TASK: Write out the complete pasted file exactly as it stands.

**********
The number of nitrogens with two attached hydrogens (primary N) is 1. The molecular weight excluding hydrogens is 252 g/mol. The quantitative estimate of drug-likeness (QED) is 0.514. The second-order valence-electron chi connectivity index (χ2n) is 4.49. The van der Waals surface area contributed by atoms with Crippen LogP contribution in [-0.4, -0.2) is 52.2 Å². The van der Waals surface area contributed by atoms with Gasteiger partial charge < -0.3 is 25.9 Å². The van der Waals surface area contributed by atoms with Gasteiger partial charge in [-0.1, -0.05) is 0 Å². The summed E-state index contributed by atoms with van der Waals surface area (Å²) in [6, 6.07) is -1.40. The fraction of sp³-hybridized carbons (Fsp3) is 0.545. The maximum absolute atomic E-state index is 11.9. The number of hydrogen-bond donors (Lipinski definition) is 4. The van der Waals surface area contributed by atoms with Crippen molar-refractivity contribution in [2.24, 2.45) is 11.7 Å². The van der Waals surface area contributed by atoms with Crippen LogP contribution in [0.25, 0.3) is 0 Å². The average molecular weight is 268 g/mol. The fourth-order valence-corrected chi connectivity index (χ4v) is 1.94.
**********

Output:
The number of nitrogens with two attached hydrogens (primary N) is 1. The molecular weight excluding hydrogens is 252 g/mol. The quantitative estimate of drug-likeness (QED) is 0.514. The second-order valence-electron chi connectivity index (χ2n) is 4.49. The van der Waals surface area contributed by atoms with Crippen LogP contribution in [-0.4, -0.2) is 52.2 Å². The van der Waals surface area contributed by atoms with Gasteiger partial charge < -0.3 is 25.9 Å². The van der Waals surface area contributed by atoms with Gasteiger partial charge in [-0.1, -0.05) is 0 Å². The summed E-state index contributed by atoms with van der Waals surface area (Å²) in [6, 6.07) is -1.40. The fraction of sp³-hybridized carbons (Fsp3) is 0.545. The maximum absolute atomic E-state index is 11.9. The number of hydrogen-bond donors (Lipinski definition) is 4. The van der Waals surface area contributed by atoms with Crippen molar-refractivity contribution in [2.24, 2.45) is 11.7 Å². The van der Waals surface area contributed by atoms with Crippen LogP contribution in [0.25, 0.3) is 0 Å². The average molecular weight is 268 g/mol. The fourth-order valence-corrected chi connectivity index (χ4v) is 1.94.